Every Good Marriage Begins in Tears

At the vodka stand the girl tilts the bottle, pouring into paper cups. Hair falls before her face. Her skin looks raw from the cool spring air. Shaky, unsure, she spills a little on the counter. The red-nosed man waiting for his drink cries, “I’m not paying for that! Go on, fill it up, to the top!”

I try to meet her eyes to offer a kind smile, but even as it comes my turn and I order a shot, take it down, and receive my change from the older girl she works beside, she doesn’t look up once. She’s already used to pushy, alcoholic men, and she’s not easy.

“Another for you?” The older girl’s voice is nasal and insistent.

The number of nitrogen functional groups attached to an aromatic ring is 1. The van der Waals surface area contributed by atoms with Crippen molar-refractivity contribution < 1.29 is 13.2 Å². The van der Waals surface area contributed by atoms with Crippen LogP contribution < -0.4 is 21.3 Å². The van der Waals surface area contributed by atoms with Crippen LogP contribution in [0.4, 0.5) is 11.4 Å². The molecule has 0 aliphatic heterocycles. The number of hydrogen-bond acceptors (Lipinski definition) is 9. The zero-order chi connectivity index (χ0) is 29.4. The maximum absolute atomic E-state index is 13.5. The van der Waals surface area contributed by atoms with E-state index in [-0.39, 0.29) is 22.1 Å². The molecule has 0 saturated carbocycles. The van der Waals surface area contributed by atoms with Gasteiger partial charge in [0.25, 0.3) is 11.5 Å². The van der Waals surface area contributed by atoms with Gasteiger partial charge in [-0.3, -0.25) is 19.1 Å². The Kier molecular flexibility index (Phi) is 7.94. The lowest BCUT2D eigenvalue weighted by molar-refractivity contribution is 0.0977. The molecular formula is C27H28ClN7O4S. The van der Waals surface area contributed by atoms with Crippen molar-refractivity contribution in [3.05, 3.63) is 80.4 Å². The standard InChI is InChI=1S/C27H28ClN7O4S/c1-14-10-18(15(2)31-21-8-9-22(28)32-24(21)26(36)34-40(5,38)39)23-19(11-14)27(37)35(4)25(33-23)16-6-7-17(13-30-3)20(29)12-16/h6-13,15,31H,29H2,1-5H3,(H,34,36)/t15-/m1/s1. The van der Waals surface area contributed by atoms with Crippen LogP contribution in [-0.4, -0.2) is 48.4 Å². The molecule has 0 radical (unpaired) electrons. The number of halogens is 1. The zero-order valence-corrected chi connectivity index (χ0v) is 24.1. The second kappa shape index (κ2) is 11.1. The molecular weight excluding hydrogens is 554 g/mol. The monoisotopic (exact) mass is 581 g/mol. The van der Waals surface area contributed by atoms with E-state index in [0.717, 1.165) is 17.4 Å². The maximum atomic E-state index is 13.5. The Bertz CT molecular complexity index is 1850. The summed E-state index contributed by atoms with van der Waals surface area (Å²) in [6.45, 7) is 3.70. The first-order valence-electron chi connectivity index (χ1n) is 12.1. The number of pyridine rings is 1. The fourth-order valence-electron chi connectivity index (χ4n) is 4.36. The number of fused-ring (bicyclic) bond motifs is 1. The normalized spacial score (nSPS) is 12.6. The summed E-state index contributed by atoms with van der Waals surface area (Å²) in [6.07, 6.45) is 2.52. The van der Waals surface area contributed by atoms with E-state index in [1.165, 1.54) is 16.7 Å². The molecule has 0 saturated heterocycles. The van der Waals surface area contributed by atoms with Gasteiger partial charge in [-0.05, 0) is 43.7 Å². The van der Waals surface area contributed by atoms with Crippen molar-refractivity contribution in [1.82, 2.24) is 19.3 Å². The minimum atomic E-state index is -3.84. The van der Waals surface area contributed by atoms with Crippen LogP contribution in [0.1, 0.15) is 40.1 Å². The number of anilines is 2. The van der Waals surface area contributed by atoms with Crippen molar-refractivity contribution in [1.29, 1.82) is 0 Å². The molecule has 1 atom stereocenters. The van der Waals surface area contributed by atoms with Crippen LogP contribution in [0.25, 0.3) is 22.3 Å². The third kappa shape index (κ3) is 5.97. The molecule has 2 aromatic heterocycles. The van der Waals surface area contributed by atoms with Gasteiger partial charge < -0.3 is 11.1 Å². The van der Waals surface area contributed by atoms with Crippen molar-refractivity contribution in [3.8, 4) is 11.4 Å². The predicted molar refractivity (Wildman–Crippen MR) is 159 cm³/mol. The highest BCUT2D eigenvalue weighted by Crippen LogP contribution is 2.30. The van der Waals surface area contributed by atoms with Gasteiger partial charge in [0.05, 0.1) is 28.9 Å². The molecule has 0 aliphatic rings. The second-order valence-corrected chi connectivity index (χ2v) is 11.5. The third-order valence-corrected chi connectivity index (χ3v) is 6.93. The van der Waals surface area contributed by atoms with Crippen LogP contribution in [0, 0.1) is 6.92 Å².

I shake my head but linger. The liquor balances the weight in my chest. I feel light. The mussiness of the girl’s dark falling hair reminds me of my brother’s wife, Zarina, but the girl is shy, and with her look of serious concentration, she’s nothing like her.

“Is this your young sister?” I ask. “You worked alone before.”

“She’s in training. Our father plans to open another stand.”

“Is vodka a good business?”

“Excuse me?” She’s getting impatient, so I order another shot and tip it back.

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